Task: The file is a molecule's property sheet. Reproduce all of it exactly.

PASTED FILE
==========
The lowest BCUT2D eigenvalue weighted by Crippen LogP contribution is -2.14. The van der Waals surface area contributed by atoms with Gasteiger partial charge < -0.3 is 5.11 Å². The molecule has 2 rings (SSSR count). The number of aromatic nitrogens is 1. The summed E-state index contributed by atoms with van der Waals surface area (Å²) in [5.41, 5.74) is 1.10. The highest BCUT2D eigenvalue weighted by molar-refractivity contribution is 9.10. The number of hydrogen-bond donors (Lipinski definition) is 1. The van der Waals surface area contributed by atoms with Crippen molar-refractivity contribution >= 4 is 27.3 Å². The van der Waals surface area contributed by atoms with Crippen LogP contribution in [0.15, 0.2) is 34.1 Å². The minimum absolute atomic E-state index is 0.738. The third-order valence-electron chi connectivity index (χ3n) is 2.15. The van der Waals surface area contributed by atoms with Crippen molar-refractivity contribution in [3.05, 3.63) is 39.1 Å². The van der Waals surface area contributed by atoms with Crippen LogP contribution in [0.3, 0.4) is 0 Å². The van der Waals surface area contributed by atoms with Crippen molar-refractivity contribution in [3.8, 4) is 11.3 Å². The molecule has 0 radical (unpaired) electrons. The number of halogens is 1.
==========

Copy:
The lowest BCUT2D eigenvalue weighted by Crippen LogP contribution is -2.14. The van der Waals surface area contributed by atoms with Gasteiger partial charge < -0.3 is 5.11 Å². The molecule has 2 rings (SSSR count). The number of aromatic nitrogens is 1. The summed E-state index contributed by atoms with van der Waals surface area (Å²) in [5.41, 5.74) is 1.10. The highest BCUT2D eigenvalue weighted by molar-refractivity contribution is 9.10. The number of hydrogen-bond donors (Lipinski definition) is 1. The van der Waals surface area contributed by atoms with Crippen molar-refractivity contribution >= 4 is 27.3 Å². The van der Waals surface area contributed by atoms with Crippen LogP contribution in [0.15, 0.2) is 34.1 Å². The minimum absolute atomic E-state index is 0.738. The third-order valence-electron chi connectivity index (χ3n) is 2.15. The van der Waals surface area contributed by atoms with Crippen molar-refractivity contribution in [3.05, 3.63) is 39.1 Å². The van der Waals surface area contributed by atoms with Crippen LogP contribution in [0.3, 0.4) is 0 Å². The van der Waals surface area contributed by atoms with Crippen molar-refractivity contribution in [3.8, 4) is 11.3 Å². The molecule has 0 radical (unpaired) electrons. The number of halogens is 1.